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by Tom Freeman
22 January 2015
How should Scotland use its new borrowing powers?

How should Scotland use its new borrowing powers?

2015 sees Scotland get new borrowing powers as part of the pre-referendum Edinburgh agreement.

We asked the party finance spokespeople if they should they be used, and if so, what for? 

Patrick Harvie, Scottish Greens: The new borrowing powers still leave the Scottish Government and Scottish Parliament operating within financial constraints set by the UK Government. Until we can make our own choices on all economic matters, there would be a danger in using additional borrowing to compensate for poor choices made at Westminster, such as the cuts to the welfare state or other ongoing costs. That would be as poor a decision as the recent transfers from revenue to capital within the Scottish budget, which has worsened the scale of real terms public pay cuts. However, borrowing to invest in activity which will generate revenue could create lasting benefits. John Swinney has indicated that he intends to borrow for capital projects such as unnecessary roadbuilding schemes; instead we should be investing in public and community ownership of green energy projects, which will create future revenue streams and reduce reliance on the big energy companies.

Willie Rennie, Scottish Liberal Democrats: After 100 years of talking about home rule I am proud that we are in a place where we can talk in real terms about what we will do with home rule. The capital borrowing powers will mean the Scottish Government has no excuses when it comes to supporting the big infrastructure projects in places like the North East and Highlands. The AWPR [Aberdeen Western Peripheral Route] has hardly started and transport infrastructure is crumbling. We need to see concrete action from the SNP and these powers should mean there is no excuse for continuing to shortchange the North East and Highlands.

Gavin Brown, Scottish Conservatives: The borrowing powers should be used cautiously to support long-term capital projects that provide sustainable economic growth. So far as possible, I want to see segments of the borrowing being linked to specific projects, instead of a global sum used simply for capital spend in general. Two other points to make – firstly, they should be viewed as borrowing limits, as opposed to borrowing targets. Secondly, the Scottish Government should explore different sources and go for the most appropriate one.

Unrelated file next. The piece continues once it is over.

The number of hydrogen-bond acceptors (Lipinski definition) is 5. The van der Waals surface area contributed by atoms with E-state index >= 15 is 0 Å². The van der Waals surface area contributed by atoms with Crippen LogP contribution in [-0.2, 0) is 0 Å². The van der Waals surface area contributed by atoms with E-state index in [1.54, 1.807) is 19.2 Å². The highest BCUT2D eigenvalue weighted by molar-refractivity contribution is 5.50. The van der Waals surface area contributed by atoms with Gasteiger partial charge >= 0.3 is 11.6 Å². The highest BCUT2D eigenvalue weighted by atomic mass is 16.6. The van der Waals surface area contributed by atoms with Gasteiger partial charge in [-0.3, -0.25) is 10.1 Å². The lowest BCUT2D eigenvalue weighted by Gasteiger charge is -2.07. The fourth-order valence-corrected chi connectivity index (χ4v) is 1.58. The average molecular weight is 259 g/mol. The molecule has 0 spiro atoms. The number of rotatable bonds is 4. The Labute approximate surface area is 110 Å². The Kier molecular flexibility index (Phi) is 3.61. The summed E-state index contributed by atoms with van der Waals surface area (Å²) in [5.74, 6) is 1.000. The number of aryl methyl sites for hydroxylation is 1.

Jackie Baillie, Scottish Labour: The Scottish Government in Edinburgh now has significant borrowing powers, with more to follow through the Smith Commission agreement. Scottish Labour will lead on the process of implementing Smith, drawing on an expert group to get the best deal for Scotland. What I would ask is that the SNP now take responsibility for the impact of decisions made in Edinburgh – they have the powers, what they need now is the will to act.

John Swinney, SNP: We plan to use the new capital borrowing powers delivered by the Scotland Act 2012 to maximise our infrastructure investment programme. The focus of our programme is on supporting strategic investments that underpin improvements in productivity, growth and wellbeing over the long term, such as investment in transport, digital and schools, as well as investing in affordable housing, energy efficiency and health facilities to help address the challenge of poverty and inequality to improve wellbeing for some of the most disadvantaged people and places in Scotland.
The 2015-16 Draft Scottish Budget, published in October 2014, sets out our intention to borrow up to £304m for this purpose in the coming financial year, which is 10 per cent of our capital budget and the maximum permitted under current powers.  
However, the capital borrowing powers provided by the 2012 Act are limited, and the limits which the UK Government has imposed on annual borrowing are arbitrary. We welcome the Smith Commission proposal that both the Scottish and UK Governments should consider the merits of introducing a prudential borrowing regime, which would enable us to exercise greater discretion over borrowing to support responsible investment decisions in Scotland’s economic interests.

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